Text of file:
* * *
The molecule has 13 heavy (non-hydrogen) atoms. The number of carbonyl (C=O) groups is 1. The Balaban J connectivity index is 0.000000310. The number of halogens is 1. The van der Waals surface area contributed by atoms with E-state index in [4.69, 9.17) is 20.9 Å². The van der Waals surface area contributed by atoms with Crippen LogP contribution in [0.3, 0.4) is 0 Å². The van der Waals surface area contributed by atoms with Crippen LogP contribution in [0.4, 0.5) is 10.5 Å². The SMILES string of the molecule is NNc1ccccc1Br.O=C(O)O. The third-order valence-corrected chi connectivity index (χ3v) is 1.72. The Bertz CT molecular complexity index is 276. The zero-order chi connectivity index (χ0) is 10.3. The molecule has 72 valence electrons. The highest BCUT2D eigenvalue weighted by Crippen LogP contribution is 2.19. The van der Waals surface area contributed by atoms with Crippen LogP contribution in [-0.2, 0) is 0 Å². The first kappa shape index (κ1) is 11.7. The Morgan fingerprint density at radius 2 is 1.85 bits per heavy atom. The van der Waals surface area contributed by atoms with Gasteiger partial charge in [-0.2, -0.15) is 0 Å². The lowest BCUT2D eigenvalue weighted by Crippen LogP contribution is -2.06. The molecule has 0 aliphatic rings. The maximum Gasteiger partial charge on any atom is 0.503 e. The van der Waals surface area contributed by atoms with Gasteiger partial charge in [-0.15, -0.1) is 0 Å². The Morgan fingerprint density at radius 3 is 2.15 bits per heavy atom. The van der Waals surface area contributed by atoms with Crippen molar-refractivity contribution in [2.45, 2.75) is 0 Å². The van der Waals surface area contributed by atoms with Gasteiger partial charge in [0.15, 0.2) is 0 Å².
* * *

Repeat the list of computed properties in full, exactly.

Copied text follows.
The molecule has 13 heavy (non-hydrogen) atoms. The number of carbonyl (C=O) groups is 1. The Balaban J connectivity index is 0.000000310. The number of halogens is 1. The van der Waals surface area contributed by atoms with E-state index in [4.69, 9.17) is 20.9 Å². The van der Waals surface area contributed by atoms with Crippen LogP contribution in [0.3, 0.4) is 0 Å². The van der Waals surface area contributed by atoms with Crippen LogP contribution in [0.4, 0.5) is 10.5 Å². The SMILES string of the molecule is NNc1ccccc1Br.O=C(O)O. The third-order valence-corrected chi connectivity index (χ3v) is 1.72. The Bertz CT molecular complexity index is 276. The zero-order chi connectivity index (χ0) is 10.3. The molecule has 72 valence electrons. The highest BCUT2D eigenvalue weighted by Crippen LogP contribution is 2.19. The van der Waals surface area contributed by atoms with Crippen LogP contribution in [-0.2, 0) is 0 Å². The first kappa shape index (κ1) is 11.7. The Morgan fingerprint density at radius 2 is 1.85 bits per heavy atom. The van der Waals surface area contributed by atoms with Gasteiger partial charge in [-0.2, -0.15) is 0 Å². The lowest BCUT2D eigenvalue weighted by Crippen LogP contribution is -2.06. The molecule has 0 aliphatic rings. The maximum Gasteiger partial charge on any atom is 0.503 e. The van der Waals surface area contributed by atoms with Gasteiger partial charge in [-0.15, -0.1) is 0 Å². The Morgan fingerprint density at radius 3 is 2.15 bits per heavy atom. The van der Waals surface area contributed by atoms with Crippen molar-refractivity contribution in [2.45, 2.75) is 0 Å². The van der Waals surface area contributed by atoms with Gasteiger partial charge in [0.15, 0.2) is 0 Å².